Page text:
The largest clean-water plant in Anchorage makes the switch from chlorine gas disinfection to sodium hypochlorite generated on site.
For years, the Anchorage Water & Wastewater Utility had used chlorine gas as the disinfectant at its water and wastewater treatment plants.
In the late 1990s, the utility changed direction. “Our main concern was risk to the community,” says David Persinger, P.E., director of the AWWU treatment division. “In Alaska, everything comes by truck or barge. The chlorine cylinders were barged in.
“Our port is just north of downtown Anchorage. So the 2,000-pound cylinders, usually 12 at a time, had to be transported on a truck through the downtown and some residential areas to get out to our main treatment plant. Then there were heightened security issues that came about after 9/11. There are also process safety management and EPA risk management issues with chlorine gas.”
In view of all that, the utility looked at alternative disinfectants. For the Asplund Wastewater Treatment Facility, the largest wastewater plant in Alaska (58 mgd design, 26 mgd average), the utility chose an on-site sodium hypochlorite generation system supplied by Electrolytic Technologies. The disinfection upgrade earned the utility a Best Projects Award and a Safety Award from Engineering News-Record, North West Region.
Part of a program
The Asplund plant upgrade, completed in December 2015, finished the utility’s transition away from chlorine gas at all its treatment facilities. First to change over, starting in 2000, were the two water treatment plants with design capacities of 35 and 4 mgd. They received on-site systems (Severn Trent ClorTec) generating 0.8 percent sodium hypochlorite.
Next came the utility’s two smaller wastewater treatment plants. The 2.5 mgd plant with secondary and tertiary treatment serving the Eagle River community and outlying areas north of Anchorage was converted to UV disinfection. The 0.6 mgd Girdwood treatment plant with secondary and tertiary treatment, serving a ski resort and vacation home community about 30 miles south of Anchorage, switched to a 12.5 percent solution of purchased hypochlorite.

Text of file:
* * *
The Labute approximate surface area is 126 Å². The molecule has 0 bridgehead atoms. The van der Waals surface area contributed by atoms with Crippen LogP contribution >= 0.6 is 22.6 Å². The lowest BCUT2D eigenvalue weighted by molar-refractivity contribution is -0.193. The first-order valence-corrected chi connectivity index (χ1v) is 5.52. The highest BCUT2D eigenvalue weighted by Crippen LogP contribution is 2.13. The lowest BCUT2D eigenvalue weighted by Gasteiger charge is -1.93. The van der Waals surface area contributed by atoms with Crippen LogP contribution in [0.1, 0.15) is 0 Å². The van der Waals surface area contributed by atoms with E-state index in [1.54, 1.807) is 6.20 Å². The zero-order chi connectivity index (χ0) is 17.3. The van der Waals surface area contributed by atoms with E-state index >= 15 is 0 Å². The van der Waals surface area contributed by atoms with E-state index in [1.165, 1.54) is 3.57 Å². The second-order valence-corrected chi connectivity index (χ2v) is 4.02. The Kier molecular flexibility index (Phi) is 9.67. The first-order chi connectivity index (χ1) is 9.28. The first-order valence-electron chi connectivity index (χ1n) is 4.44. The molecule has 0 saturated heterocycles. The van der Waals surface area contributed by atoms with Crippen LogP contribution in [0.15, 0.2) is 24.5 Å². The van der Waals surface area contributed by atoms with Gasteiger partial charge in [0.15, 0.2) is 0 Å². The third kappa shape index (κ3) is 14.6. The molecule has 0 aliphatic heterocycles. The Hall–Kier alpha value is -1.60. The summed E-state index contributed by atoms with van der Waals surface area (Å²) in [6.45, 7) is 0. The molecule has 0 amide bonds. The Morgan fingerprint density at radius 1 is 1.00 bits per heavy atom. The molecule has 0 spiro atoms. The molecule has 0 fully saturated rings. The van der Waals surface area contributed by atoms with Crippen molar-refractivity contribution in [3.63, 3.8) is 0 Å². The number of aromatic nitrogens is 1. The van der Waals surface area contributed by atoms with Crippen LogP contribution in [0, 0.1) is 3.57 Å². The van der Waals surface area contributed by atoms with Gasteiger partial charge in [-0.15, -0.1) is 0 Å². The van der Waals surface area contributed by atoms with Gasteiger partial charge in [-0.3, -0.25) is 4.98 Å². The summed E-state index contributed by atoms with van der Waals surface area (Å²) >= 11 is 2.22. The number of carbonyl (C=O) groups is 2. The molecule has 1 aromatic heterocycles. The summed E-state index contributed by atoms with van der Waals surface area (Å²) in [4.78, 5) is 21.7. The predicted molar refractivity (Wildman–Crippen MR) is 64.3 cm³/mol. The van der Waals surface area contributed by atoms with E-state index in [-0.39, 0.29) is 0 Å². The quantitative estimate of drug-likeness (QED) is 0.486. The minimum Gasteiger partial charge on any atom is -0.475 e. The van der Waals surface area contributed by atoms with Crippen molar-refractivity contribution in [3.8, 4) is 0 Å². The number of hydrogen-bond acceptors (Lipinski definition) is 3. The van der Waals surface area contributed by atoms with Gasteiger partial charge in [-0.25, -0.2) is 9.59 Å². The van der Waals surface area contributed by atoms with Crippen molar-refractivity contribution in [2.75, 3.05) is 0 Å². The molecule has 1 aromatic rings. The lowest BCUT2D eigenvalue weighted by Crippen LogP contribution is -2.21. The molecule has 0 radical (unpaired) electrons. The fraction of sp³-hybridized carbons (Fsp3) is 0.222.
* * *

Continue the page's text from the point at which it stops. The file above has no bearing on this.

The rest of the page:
For the Asplund primary treatment plant serving Anchorage proper and discharging to Cook Inlet, the utility evaluated UV, ozone and hypochlorite. “We narrowed it down to on-site-generated hypochlorite, either 0.8 percent or 12.5 percent,” Persinger says. “We noted that 0.8 percent requires a much bigger building footprint and is a bit less efficient in energy, water and salt consumption. In addition, with the volumes we would be using, 0.8 percent would require quite a bit of storage and a pretty high feed rate. That narrowed it down to the 12.5 percent solution.”
The utility ultimately installed the Klorigen hypochlorite generation system from Electrolytic Technologies, a system designated by the U.S. Department of Homeland Security as a Qualified Anti-Terrorism Technology. The company custom designed the technology to accommodate the utility’s needs, including compliance to local seismic design standards. It can generate 5,000 gpd.
The system was installed in two phases. “We completely rebuilt our disinfection building,” says Persinger. “About half of that building had been dedicated to cylinder storage and the gas feed system, and the other half was a workshop area.
“The initial phase was to build out the storage and feed system for the hypochlorite process. We installed the storage tanks, the pumps and all the instrumentation required to feed the disinfection process. Once that was completed, we functioned with purchased hypochlorite while the contractor installed the generation equipment in the other half of the building.”
The new system is designed to be compatible with the utility’s current operations and for ease of expansion to meet future demand. It is unique in including a gas split mechanism that sends part of the generated chlorine gas directly to the point of application and the rest to the hypochlorite conversion skid.
“It’s an ion-selective membrane process that basically splits salt so that you end up with chlorine gas on one side of the membrane and caustic on the other,” says Persinger. “In conventional installations, generally more gas is produced than caustic to recombine, so the result is an imbalance. Most of those systems require transport of supplemental caustic so that 100 percent of the chlorine gas can be converted to sodium hypochlorite.
“Because we didn’t want to import caustic, due to logistical and safety issues, to supplement our hypochlorite production, we went with the hybrid system. The excess chlorine gas produced is fed directly into the effluent stream for disinfection, and then we vary the flow of hypochlorite to meet our disinfection residual requirement.”
The system uses extremely pure salt and softened water. The process uses sodium bisulfite to neutralize the depleted brine solution produced before that solution is recirculated to the front end of the process. Hydrochloric acid is used in the automated cleaning process that periodically removes chemical deposits.
AWWU personnel worked closely with the installation contractor and the on-site engineer in charge of construction management to become familiar with the technology and the safety precautions required during operation.
“We also had quite a bit of training from the vendor,” says Persinger. “After completion of the project, we did in-house startup and commissioning training. Anytime we have an issue with the equipment, we involve as many people from our maintenance shop as possible, so they can understand the issue and get to know the system better.”